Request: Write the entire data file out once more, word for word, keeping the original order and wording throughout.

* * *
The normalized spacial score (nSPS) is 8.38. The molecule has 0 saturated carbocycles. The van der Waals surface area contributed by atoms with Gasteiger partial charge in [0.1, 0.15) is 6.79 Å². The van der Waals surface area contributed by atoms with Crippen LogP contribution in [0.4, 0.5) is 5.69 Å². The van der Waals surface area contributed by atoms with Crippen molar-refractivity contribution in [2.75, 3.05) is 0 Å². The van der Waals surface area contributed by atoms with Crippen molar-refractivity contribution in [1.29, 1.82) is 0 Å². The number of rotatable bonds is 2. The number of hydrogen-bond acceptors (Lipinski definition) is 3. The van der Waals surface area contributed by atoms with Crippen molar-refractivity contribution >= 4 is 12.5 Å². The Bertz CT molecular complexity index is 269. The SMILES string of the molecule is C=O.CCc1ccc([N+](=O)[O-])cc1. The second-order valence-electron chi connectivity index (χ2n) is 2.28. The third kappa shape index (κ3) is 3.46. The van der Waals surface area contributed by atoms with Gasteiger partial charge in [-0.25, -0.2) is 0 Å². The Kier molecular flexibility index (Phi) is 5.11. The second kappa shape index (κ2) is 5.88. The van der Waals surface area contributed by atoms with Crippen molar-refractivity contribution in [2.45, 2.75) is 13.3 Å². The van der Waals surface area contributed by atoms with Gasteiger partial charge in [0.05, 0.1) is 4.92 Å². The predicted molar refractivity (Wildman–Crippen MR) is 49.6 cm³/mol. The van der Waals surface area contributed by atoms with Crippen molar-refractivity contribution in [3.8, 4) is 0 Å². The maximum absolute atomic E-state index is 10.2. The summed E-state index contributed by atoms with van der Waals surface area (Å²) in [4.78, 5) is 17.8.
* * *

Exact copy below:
The normalized spacial score (nSPS) is 8.38. The molecule has 0 saturated carbocycles. The van der Waals surface area contributed by atoms with Gasteiger partial charge in [0.1, 0.15) is 6.79 Å². The van der Waals surface area contributed by atoms with Crippen LogP contribution in [0.4, 0.5) is 5.69 Å². The van der Waals surface area contributed by atoms with Crippen molar-refractivity contribution in [2.75, 3.05) is 0 Å². The van der Waals surface area contributed by atoms with Crippen molar-refractivity contribution in [1.29, 1.82) is 0 Å². The number of rotatable bonds is 2. The number of hydrogen-bond acceptors (Lipinski definition) is 3. The van der Waals surface area contributed by atoms with Crippen molar-refractivity contribution >= 4 is 12.5 Å². The Bertz CT molecular complexity index is 269. The SMILES string of the molecule is C=O.CCc1ccc([N+](=O)[O-])cc1. The second-order valence-electron chi connectivity index (χ2n) is 2.28. The third kappa shape index (κ3) is 3.46. The van der Waals surface area contributed by atoms with Gasteiger partial charge in [-0.25, -0.2) is 0 Å². The Kier molecular flexibility index (Phi) is 5.11. The second kappa shape index (κ2) is 5.88. The van der Waals surface area contributed by atoms with Crippen molar-refractivity contribution in [2.45, 2.75) is 13.3 Å². The van der Waals surface area contributed by atoms with Gasteiger partial charge in [0.05, 0.1) is 4.92 Å². The predicted molar refractivity (Wildman–Crippen MR) is 49.6 cm³/mol. The van der Waals surface area contributed by atoms with Crippen molar-refractivity contribution in [3.8, 4) is 0 Å². The maximum absolute atomic E-state index is 10.2. The summed E-state index contributed by atoms with van der Waals surface area (Å²) in [4.78, 5) is 17.8.